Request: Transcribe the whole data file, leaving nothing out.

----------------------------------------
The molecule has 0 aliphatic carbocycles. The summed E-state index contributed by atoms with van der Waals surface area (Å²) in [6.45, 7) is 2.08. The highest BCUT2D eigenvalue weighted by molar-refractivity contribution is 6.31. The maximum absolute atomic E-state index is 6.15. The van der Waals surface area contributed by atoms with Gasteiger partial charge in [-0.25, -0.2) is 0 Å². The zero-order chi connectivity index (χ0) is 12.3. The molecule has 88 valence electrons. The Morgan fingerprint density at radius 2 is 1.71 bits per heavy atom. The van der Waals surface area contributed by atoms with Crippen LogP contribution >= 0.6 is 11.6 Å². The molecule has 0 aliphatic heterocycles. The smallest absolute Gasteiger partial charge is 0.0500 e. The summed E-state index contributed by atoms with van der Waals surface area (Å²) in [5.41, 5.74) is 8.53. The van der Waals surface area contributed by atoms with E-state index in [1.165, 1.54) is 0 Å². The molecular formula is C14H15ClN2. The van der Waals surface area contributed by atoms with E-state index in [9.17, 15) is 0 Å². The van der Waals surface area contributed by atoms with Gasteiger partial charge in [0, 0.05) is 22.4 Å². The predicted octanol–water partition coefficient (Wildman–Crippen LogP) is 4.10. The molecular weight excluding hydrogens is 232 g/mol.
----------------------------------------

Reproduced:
The molecule has 0 aliphatic carbocycles. The summed E-state index contributed by atoms with van der Waals surface area (Å²) in [6.45, 7) is 2.08. The highest BCUT2D eigenvalue weighted by molar-refractivity contribution is 6.31. The maximum absolute atomic E-state index is 6.15. The van der Waals surface area contributed by atoms with Gasteiger partial charge in [-0.25, -0.2) is 0 Å². The zero-order chi connectivity index (χ0) is 12.3. The molecule has 88 valence electrons. The Morgan fingerprint density at radius 2 is 1.71 bits per heavy atom. The van der Waals surface area contributed by atoms with Crippen LogP contribution >= 0.6 is 11.6 Å². The molecule has 0 aliphatic heterocycles. The smallest absolute Gasteiger partial charge is 0.0500 e. The summed E-state index contributed by atoms with van der Waals surface area (Å²) in [5.41, 5.74) is 8.53. The van der Waals surface area contributed by atoms with E-state index in [1.165, 1.54) is 0 Å². The molecular formula is C14H15ClN2. The van der Waals surface area contributed by atoms with E-state index in [9.17, 15) is 0 Å². The van der Waals surface area contributed by atoms with Gasteiger partial charge in [0, 0.05) is 22.4 Å². The predicted octanol–water partition coefficient (Wildman–Crippen LogP) is 4.10. The molecular weight excluding hydrogens is 232 g/mol.